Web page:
What Are Gas-Filled Windows?

Gas-filled windows are made as an option in virtually any new window purchase these days and they’ve earned that popularity for many reasons, mainly because of how energy efficient they are. Gas-filled windows are either double- or triple-paned glass windows, with the space between the glass filled with a dense, inert gas. This creates an insulating layer that improves the thermal properties of the windows. Some other benefits of gas-filled windows are listed below:


    • Condensation and frost reduction: Gas fills enhance the heat insulating properties of windows during the winter and keeps the inner pane of glass at a warmer temperature, meaning that there will be less condensation on the windows when the outdoors temperature drops. This subsequently helps with the prevention of mold formation inside the house, as mold only thrives when there’s enough built-up humidity to sustain it.
    • Soundproofing: Due to the density of the gases that are typically used for gas fills, sound transfer through the windows is significantly reduced, which will keep your house sheltered from any noise coming from outside.
    • Versatility: Gas-filled windows can be used in all climates, and maintain their insulating properties no matter what the conditions are. In the summer, they prevent heat from entering your house, and in the winter, they prevent heat from escaping.


  • Stability throughout the seasons: All gases used in gas-filled windows are extremely stable and do not expand or contract when exposed to high or low temperatures. This prolongs the life of the window by preventing distortions of the window frame that can be caused by changes in the pressure of the gas filling.


  • Cost-friendliness: The most common gas-filled windows are only $40-$50 more expensive than their normal counterparts. For the benefits you get, it’s a reasonable investment.


Types of Gas-Filled Windows:

The main difference between the different types of gas-filled windows is in the gas that’s used to fill the space between the glass panes. All gases that are used are dense and inert. Below is a list of commonly used gasses:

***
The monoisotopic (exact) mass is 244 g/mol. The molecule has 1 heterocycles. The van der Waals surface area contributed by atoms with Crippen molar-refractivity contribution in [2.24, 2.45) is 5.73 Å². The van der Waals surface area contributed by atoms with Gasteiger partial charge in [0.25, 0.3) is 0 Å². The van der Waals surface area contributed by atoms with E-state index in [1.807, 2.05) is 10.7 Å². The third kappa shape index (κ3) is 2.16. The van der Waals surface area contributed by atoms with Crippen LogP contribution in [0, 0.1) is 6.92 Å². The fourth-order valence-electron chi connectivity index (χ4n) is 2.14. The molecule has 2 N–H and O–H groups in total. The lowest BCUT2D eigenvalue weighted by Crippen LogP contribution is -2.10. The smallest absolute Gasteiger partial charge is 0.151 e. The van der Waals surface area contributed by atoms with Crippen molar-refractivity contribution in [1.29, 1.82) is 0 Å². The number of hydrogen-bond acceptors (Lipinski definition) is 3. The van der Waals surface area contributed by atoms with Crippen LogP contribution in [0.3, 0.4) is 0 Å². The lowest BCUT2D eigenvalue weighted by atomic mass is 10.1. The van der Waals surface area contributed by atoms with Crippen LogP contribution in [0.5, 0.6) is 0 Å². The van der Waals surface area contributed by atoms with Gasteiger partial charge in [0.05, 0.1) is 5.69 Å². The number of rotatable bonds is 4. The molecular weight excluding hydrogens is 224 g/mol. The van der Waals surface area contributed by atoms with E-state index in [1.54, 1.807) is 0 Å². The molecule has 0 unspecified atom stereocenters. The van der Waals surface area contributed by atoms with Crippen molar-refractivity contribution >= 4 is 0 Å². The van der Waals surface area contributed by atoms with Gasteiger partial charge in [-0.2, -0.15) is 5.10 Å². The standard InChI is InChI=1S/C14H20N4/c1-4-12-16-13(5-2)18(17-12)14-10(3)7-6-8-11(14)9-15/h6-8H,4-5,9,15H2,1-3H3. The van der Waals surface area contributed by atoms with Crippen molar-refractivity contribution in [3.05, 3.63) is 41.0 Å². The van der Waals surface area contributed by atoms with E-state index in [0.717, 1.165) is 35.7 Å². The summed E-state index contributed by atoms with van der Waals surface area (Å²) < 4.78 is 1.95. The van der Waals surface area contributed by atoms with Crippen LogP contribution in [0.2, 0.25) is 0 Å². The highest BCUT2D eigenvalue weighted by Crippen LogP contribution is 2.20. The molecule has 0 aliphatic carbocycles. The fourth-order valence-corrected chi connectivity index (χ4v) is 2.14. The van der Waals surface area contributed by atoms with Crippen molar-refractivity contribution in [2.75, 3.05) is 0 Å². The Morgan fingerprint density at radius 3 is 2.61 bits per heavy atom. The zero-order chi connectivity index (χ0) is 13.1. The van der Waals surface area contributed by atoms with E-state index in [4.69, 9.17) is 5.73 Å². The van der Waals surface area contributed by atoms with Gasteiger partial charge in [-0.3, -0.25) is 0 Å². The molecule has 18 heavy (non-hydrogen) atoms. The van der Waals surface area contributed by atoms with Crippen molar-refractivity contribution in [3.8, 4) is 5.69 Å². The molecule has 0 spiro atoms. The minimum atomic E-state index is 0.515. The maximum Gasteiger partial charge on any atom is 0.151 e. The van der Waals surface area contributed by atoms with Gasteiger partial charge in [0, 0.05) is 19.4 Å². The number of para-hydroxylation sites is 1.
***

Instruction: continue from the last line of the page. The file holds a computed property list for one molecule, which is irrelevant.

• Argon: Is the most commonly used insulating gas in windows due to its balance between being an excellent insulator while maintaining budget-friendly prices.
  • Krypton: Is denser than argon, but comes with a heftier price tag; it’s increased density allows the space between the panels of glass to be reduced.
  • Xenon: Is denser than krypton, but isn’t used as much as argon and krypton due to its price; is sometimes combined with argon and krypton.


Concerns about Gas-Filled Windows

A common concern that many people might  is whether gas-filled windows will leak the gas filling or not. The short answer to that is yes: all gas-filled windows leak a small amount of their gas, but not enough to reduce the insulating properties of the windows or their typical lifespan of 15-20 years. Estimates of the amount of gas that is leaked are less than one percent per year, and a quick mathematical calculation (0.995^{20}) will tell us that after 20 years, a gas-filled window will have lost only 10% of the amount of gas it had in year 1; such a small loss will barely affect the heat insulating properties of the window. By the time this amount of gas escapes, most people will have already began thinking about replacing the windows with new ones.

Another concern that people might have is the safety of gas-filled windows, and whether the gas leaks will affect the health of the house’s inhabitants. All the gases that are used in gas-filled windows are inert, meaning that they don’t chemically react with anything, and therefore will not affect anyone’s health in any way. Furthermore, the gases that are used in gas-filled windows are already present in the atmosphere, which won’t make your house’s air any different from the one outside.


Which Type of Gas Fill is Best For You?

Argon is considered to be the best option for most people as out of the three gases that are mentioned in this article, argon gives you the best bang for your buck at around $40-50 per window. Due to argon’s economic price, some manufacturers such as Marvin offer argon-filled windows in their standard packages as a default. If you’re looking for slightly higher insulating properties though, krypton or a combination of krypton and xenon will work best for you–be aware that adding on xenon will increase the cost quite a bit though.